Kemp agrees. “Often perfectionism is getting in the way of being a fun parent, a loving partner, or able to look after your health in the way you need,” she says. “It can also get in the way of achieving your work or study goals.”

Perfectionism trends

Every generation of young adults since 1989 has been more prone to perfectionism than the generation before, according to UK research published in Psychological Bulletin. The study looks at decades of research and notes an upward trend in perfectionism and suggests it’s linked to rising levels of mental health issues.

Jean Hailes psychologist Gillian Needleman says finding tools to help combat perfectionism is important, “if left untreated, it can lead to stress, depression and anxiety”.

Kemp adds perfectionism is also highly related to eating disorders, obsessive compulsive disorder, hoarding, marriage problems, chronic fatigue and body image problems. So, what can you do about developing a high level of perfectionism?

Turning things around

First, go easy on yourself. No one is perfect and we all need to expect imperfection. Recent research led by Australian Catholic University suggests self-compassion is an important tool in helping combat unhealthy perfectionism and may reduce the risk of it leading to depression.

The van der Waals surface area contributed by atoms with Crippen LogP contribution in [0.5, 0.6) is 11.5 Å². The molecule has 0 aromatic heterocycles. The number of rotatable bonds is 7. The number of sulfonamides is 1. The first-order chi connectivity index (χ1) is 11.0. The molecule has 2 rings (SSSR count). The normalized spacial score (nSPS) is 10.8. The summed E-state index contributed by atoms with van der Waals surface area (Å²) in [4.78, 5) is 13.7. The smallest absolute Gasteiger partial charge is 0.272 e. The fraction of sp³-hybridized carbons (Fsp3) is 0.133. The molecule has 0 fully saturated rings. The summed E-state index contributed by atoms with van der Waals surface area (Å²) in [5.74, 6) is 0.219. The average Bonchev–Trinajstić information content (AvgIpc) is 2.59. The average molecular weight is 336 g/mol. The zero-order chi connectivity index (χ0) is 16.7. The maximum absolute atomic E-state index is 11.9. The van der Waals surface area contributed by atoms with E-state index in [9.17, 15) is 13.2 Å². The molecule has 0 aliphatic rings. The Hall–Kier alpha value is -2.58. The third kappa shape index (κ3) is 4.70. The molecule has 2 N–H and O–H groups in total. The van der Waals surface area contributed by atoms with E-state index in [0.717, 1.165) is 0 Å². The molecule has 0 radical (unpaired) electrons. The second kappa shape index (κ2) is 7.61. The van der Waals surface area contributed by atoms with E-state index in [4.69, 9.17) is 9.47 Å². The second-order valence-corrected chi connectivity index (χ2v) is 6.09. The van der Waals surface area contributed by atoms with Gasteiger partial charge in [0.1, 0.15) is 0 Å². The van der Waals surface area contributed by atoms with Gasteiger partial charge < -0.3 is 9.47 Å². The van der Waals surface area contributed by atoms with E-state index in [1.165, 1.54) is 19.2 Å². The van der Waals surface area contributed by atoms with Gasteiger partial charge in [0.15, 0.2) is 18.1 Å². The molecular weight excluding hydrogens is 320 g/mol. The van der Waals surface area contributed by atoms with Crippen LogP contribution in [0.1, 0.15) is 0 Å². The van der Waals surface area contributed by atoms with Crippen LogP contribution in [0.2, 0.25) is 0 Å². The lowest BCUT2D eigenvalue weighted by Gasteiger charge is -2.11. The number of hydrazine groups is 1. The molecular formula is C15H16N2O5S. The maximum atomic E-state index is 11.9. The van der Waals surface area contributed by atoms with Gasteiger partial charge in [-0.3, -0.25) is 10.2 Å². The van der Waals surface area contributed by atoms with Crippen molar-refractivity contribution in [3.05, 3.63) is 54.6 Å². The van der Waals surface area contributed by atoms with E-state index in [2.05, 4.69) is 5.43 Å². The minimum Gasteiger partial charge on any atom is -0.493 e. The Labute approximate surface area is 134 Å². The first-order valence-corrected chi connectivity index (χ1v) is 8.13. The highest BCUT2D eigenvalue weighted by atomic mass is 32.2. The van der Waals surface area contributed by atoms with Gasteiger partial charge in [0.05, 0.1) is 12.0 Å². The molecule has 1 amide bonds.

"Teaching self-compassion is an effective method of stopping maladaptive perfectionism because it helps people to change their relationship with difficult thoughts,” says Needleman.

Self-compassion is about accepting – without judgment – that mistakes are part of life, as well as expressing a caring and kind attitude towards yourself. 

Kemp explains that we can say encouraging things to ourselves in times of need in the same way we would speak to a friend or a child; with warmth and encouragement. 

“With practice this can make a big difference to how we feel if we make a mistake,” she says.

“A psychologist who uses an approach called Acceptance & Commitment Therapy and/or Compassion-Focused Therapy has particular skills in helping people with this.”

When to seek professional help

If you’re struggling with perfectionism and anxiety, constant self-criticism, avoiding tasks due to negative self-talk or you’re feeling really down about yourself, then it might be a good time to see a psychologist, recommends Kemp.

“Look for a psychologist who specialises in Acceptance & Commitment Therapy and/or Compassion-Focused Therapy. They won’t try to challenge or replace your unhelpful thoughts; we’ve found time and time again that these thoughts will just keep popping up anyway. Instead the psychologist will work with your current thoughts and emotions so they’re not controlling your life.

“They will help you work out what you want to be doing with your life (your values) and teach you skills to help you live a life that is satisfying, rich and meaningful to you.”

To find a psychologist visit the Australian Psychological Society or speak to your GP for a referral.  

If you need to speak to someone now, call Lifeline on 13 11 14.

* Not her real name.